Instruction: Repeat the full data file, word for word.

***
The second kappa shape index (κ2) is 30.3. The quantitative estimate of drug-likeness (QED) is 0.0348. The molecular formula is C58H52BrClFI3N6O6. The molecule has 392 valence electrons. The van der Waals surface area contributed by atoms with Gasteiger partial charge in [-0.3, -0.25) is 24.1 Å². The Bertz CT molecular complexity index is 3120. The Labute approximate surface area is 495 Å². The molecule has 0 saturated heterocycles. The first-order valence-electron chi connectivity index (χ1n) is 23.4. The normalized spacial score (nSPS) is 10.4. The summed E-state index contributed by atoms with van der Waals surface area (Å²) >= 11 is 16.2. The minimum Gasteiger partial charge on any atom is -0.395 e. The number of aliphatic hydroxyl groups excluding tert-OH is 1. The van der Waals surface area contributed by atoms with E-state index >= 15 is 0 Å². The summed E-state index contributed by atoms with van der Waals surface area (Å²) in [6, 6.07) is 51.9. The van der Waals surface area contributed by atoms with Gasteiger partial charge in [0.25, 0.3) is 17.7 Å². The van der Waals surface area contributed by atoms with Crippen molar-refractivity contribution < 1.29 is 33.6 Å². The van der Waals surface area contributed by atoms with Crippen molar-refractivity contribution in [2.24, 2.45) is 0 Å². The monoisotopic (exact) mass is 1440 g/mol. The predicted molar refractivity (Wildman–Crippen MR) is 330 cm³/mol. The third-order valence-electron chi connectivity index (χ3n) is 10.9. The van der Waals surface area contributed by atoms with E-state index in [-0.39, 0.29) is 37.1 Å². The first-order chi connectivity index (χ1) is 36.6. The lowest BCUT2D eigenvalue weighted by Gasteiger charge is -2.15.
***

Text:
The second kappa shape index (κ2) is 30.3. The quantitative estimate of drug-likeness (QED) is 0.0348. The molecular formula is C58H52BrClFI3N6O6. The molecule has 392 valence electrons. The van der Waals surface area contributed by atoms with Gasteiger partial charge in [-0.3, -0.25) is 24.1 Å². The Bertz CT molecular complexity index is 3120. The Labute approximate surface area is 495 Å². The molecule has 0 saturated heterocycles. The first-order valence-electron chi connectivity index (χ1n) is 23.4. The normalized spacial score (nSPS) is 10.4. The summed E-state index contributed by atoms with van der Waals surface area (Å²) >= 11 is 16.2. The minimum Gasteiger partial charge on any atom is -0.395 e. The number of aliphatic hydroxyl groups excluding tert-OH is 1. The van der Waals surface area contributed by atoms with E-state index >= 15 is 0 Å². The summed E-state index contributed by atoms with van der Waals surface area (Å²) in [6, 6.07) is 51.9. The van der Waals surface area contributed by atoms with Gasteiger partial charge in [0.25, 0.3) is 17.7 Å². The van der Waals surface area contributed by atoms with Crippen molar-refractivity contribution < 1.29 is 33.6 Å². The van der Waals surface area contributed by atoms with Crippen molar-refractivity contribution in [2.24, 2.45) is 0 Å². The monoisotopic (exact) mass is 1440 g/mol. The predicted molar refractivity (Wildman–Crippen MR) is 330 cm³/mol. The third-order valence-electron chi connectivity index (χ3n) is 10.9. The van der Waals surface area contributed by atoms with E-state index in [-0.39, 0.29) is 37.1 Å². The first-order chi connectivity index (χ1) is 36.6. The lowest BCUT2D eigenvalue weighted by Gasteiger charge is -2.15.